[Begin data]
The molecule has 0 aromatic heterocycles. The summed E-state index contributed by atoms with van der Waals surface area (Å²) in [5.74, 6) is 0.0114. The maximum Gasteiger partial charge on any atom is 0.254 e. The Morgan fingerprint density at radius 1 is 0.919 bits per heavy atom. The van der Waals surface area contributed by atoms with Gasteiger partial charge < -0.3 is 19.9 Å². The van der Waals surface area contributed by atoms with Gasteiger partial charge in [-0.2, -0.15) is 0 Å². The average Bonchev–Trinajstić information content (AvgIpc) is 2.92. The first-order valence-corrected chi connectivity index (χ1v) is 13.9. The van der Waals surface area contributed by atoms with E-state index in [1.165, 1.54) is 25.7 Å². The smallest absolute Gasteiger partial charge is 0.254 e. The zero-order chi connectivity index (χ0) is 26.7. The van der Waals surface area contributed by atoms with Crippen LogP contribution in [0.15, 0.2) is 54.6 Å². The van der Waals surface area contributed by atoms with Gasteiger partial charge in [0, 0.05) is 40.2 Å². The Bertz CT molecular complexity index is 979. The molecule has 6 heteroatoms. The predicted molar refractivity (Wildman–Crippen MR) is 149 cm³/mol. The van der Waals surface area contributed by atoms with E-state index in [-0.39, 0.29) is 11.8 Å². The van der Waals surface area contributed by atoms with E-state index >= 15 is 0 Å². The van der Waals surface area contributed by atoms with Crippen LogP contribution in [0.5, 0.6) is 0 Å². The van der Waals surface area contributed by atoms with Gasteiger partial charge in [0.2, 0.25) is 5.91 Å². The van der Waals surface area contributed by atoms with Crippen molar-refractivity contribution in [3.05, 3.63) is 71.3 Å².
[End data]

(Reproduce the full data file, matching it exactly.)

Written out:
The molecule has 0 aromatic heterocycles. The summed E-state index contributed by atoms with van der Waals surface area (Å²) in [5.74, 6) is 0.0114. The maximum Gasteiger partial charge on any atom is 0.254 e. The Morgan fingerprint density at radius 1 is 0.919 bits per heavy atom. The van der Waals surface area contributed by atoms with Gasteiger partial charge < -0.3 is 19.9 Å². The van der Waals surface area contributed by atoms with Gasteiger partial charge in [-0.2, -0.15) is 0 Å². The average Bonchev–Trinajstić information content (AvgIpc) is 2.92. The first-order valence-corrected chi connectivity index (χ1v) is 13.9. The van der Waals surface area contributed by atoms with E-state index in [1.165, 1.54) is 25.7 Å². The smallest absolute Gasteiger partial charge is 0.254 e. The zero-order chi connectivity index (χ0) is 26.7. The van der Waals surface area contributed by atoms with Crippen LogP contribution in [0.15, 0.2) is 54.6 Å². The van der Waals surface area contributed by atoms with Gasteiger partial charge in [0, 0.05) is 40.2 Å². The Bertz CT molecular complexity index is 979. The molecule has 6 heteroatoms. The predicted molar refractivity (Wildman–Crippen MR) is 149 cm³/mol. The van der Waals surface area contributed by atoms with E-state index in [-0.39, 0.29) is 11.8 Å². The van der Waals surface area contributed by atoms with E-state index >= 15 is 0 Å². The van der Waals surface area contributed by atoms with Crippen LogP contribution in [0.5, 0.6) is 0 Å². The van der Waals surface area contributed by atoms with Gasteiger partial charge in [0.2, 0.25) is 5.91 Å². The van der Waals surface area contributed by atoms with Crippen molar-refractivity contribution in [3.05, 3.63) is 71.3 Å².